Whidbey Island Collection

Member
  • Content Count

    6
  • Joined

  • Last visited

Recent Profile Visitors

189 profile views
  1. I agree with your thinking. A small gold coin with a mintage of only 50,000 should normally all be produced with one pair of dies. Those are excellent pictures and I am sure that we are looking at a die crack and not a scratch. You should be able to easily confirm that with a magnifying glass. A die crack will be raised above the surrounding surface, while a scratch will leave a depression below the surrounding surface. I have read that the U. S. mint in the mid 1870's was normally able to strike 100,000 Indianhead cents before replacing the dies. In some cases they were able to ac
  2. Opening a slab is easy if you have a band saw. My saw has very fine teeth like a hack saw and I simply carefully cut around all four edges and lift the two halves of the slab apart. Never any danger of having a coin fall or get scratched that way. Andy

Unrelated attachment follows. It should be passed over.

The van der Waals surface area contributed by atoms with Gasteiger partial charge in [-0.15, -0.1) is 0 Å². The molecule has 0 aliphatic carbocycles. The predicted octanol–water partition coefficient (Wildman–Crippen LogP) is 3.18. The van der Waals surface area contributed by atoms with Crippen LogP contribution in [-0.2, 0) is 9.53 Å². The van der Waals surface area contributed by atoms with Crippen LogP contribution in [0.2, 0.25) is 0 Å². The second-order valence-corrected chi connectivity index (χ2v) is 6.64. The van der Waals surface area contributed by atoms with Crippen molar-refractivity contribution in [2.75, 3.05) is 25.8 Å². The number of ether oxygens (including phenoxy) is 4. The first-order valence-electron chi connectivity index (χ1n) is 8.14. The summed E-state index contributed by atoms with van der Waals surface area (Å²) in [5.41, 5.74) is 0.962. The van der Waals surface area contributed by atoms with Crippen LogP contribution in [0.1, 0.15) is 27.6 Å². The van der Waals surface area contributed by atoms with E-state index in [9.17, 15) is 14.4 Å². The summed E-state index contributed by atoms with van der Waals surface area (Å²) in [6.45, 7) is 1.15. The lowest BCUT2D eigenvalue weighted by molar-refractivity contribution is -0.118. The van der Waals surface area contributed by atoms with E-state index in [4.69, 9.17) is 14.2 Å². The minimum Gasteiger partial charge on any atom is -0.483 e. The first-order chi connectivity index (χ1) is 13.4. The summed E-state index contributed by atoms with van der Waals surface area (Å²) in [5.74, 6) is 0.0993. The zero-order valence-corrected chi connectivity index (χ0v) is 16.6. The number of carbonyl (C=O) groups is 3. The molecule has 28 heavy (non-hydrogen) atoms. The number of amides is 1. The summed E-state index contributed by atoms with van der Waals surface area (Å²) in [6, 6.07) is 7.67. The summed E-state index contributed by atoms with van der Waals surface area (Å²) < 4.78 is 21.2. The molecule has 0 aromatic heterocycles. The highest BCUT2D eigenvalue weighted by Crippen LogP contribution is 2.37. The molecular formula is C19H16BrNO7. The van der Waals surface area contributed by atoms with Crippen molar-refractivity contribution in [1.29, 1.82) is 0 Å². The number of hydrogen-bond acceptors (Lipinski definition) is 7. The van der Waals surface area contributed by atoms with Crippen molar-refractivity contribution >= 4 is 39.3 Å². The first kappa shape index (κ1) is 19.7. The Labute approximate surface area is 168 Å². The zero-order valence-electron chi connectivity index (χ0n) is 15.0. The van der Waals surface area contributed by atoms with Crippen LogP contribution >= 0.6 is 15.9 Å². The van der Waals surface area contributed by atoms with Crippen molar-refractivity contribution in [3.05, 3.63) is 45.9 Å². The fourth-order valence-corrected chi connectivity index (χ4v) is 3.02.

3. Thanks for doing such a nice job on the photo. I am not a Morgan Dollar expert by any means, but in my opinion your coin is genuine. I believe your coin is a Breen 5647 (VAM-8) variety. Your mintmark is a medium oval with a slit opening which was used by the New Orleans mint in 1879-84 and again in 1888-89. Breen calls this variety "rare". I am not sure if this variety commands any premium or not. Andy (Whidbey Island Collection)
  4. I agree that this move is a slap in the face to us that own NGC coins. This will only reduce the demand for coins in NGC holders and hence their resale value. Two years ago NGC stated the reason for the elimination of PCGS coins was that PCGS grading standards had declined to the point that it was no longer "fair" to allow PCGS and NGC coins to compete evenly against each other. So what makes it "fair" now to allow a PCGS coin that was graded two years ago to compete equally against a NGC coin? By the way, I personally feel that PCGS grading standards are equal or better than